More On: rein in presidential powers
Congress and President Biden should work together to limit the president's power in war, emergencies, international trade, and other areas, as well as the use of executive orders instead of laws.
Alexei Navalny, Vladimir Putin's most persistent opponent, wrote from prison to criticize decisions made in the past that gave Putin the power he now abuses.
"Both the democratic public inside the country and the leaders of the West at the time made the terrible mistake of agreeing to Boris Yeltsin's team's model of a presidential republic in which the leader has a lot of power," Navalny wrote.
"Giving a good guy a lot of power made sense at the time," he wrote.
Navalny is now in prison for nine years on charges that were made up because he was against Putin.
It's an old story, but some people still don't seem to learn the lesson: don't give too much power to the government or, more specifically, to the executive without thinking about who might one day use that power.
The people who wrote the U.S. Constitution gave the president limited powers, but if they didn't trust George Washington so much, they might have given him even less.
When I took a trip around the world in 1988, it was right before big changes happened in many places. One of the places I visited was Hong Kong, where everyone knew that the People's Republic of China would take over from the United Kingdom in 1997. Libertarians tried to convince the British rulers to bring democracy to the colony before it was taken over by China.
Even though some steps were taken in that direction, the chief executive and his cabinet, who were chosen by the UK at first and then by the Communist government of China, still had the most power. We've seen how things turned out.
In the United States, my Cato Institute coworkers and I have repeatedly told both Democrats and Republicans that the other party will eventually control new agencies and new powers. We want to know if you really want your political opponents to run that agency or use those powers. They never pay attention.
In the last few decades, politicians had many reasons to do this. Every modern president has made it easier for the next one to do their job. And it's not like people don't notice when presidents abuse their power. Three of the 10 presidents we've had in the last 100 years were removed from office because they went too far.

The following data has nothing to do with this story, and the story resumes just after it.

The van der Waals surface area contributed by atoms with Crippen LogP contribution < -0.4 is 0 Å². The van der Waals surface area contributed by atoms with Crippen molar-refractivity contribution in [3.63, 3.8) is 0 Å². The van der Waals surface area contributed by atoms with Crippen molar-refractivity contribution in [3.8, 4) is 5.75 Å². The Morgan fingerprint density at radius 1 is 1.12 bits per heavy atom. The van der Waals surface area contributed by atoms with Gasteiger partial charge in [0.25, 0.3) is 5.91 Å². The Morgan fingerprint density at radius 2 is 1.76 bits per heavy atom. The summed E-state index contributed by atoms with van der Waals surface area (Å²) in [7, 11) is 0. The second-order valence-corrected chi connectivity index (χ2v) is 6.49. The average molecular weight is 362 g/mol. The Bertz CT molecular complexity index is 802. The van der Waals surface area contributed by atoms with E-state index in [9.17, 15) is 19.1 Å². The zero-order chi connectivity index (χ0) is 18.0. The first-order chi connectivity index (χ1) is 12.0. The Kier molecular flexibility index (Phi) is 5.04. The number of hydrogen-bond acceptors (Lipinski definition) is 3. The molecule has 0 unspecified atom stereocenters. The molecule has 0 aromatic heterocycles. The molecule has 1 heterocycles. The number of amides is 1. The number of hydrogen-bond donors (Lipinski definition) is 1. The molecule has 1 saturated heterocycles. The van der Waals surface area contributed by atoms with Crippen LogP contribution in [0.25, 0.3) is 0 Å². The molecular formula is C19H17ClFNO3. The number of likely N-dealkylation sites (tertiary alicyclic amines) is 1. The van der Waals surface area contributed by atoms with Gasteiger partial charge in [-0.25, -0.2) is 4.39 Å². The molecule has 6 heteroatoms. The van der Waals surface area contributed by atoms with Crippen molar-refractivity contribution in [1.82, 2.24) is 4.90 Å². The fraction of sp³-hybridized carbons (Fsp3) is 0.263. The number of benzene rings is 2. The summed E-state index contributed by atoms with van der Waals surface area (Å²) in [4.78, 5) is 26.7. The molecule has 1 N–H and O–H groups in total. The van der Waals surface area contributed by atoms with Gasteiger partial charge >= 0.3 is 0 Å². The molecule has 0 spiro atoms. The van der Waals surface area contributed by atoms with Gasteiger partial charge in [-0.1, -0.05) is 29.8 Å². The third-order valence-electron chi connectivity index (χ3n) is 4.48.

Alex Emmons wrote in The Intercept right after the 2016 election, "When Donald Trump becomes commander-in-chief in January, he will have more expansive and unchecked presidential powers than any president has ever had." "Tyrant-Proof the White House—Before It's Too Late," Conor Friedersdorf begged Obama in March 2016, as the race between Donald Trump and Hillary Clinton was heating up.
Friedersdorf wrote, "Your successor is likely to be less honest and easier to bribe than you were." "Do what you can to make it harder for him or her to break rights or hide crimes before you leave."
He also asked members of Congress, "Why not start putting limits on the power of the executive branch now, when there is the best chance that both parties will work together on such a project?"
President Biden will be remembered for not giving a second term to a president who said, "When someone is the president of the United States, they have total authority" and then tried to change the results of the election he lost. Biden will look better in history if he spends the last two years of his term working with Congress to bring back the checks and balances that the Constitution calls for.
He hasn't started out well. Biden said that his plan to extend a ban on evictions past 2021 was "not likely to pass constitutional muster," but he did it anyway. Speaker of the House Nancy Pelosi said, "People think that the President of the United States has the power to forgive debt. He does not. He can postpone. He can delay. But he is not able to do that. That needs a law from Congress." Still, Biden did it. Pelosi and the Republicans in Congress should do something to make sure that presidents can't make laws without going through Congress.
Power has been moving from the states to the federal government and from Congress to the White House for most of the last century. Congress, to which the Constitution gives "all legislative powers herein granted," needs to show that it is in charge. Congress and President Biden should work together to limit the president's power in war, emergencies, international trade, and other areas, as well as the use of executive orders instead of laws.
Of course, executive power would be less likely to be abused if the federal government was smaller and didn't try to control everything from health care and retirement to high school bathrooms and wars on the other side of the world. But Congress can still insist that it has the power to make decisions at the federal level.
"Power tends to corrupt, and absolute power corrupts completely," Lord Acton, a famous historian, said. With a constitution that divided and limited power, the Framers set out to solve this problem.
Even if you trust Joe Biden, you should ask yourself: Will you be okay if Ron DeSantis, Kamala Harris, Gavin Newsom, or a second round of Donald Trump is in charge of the presidency one day?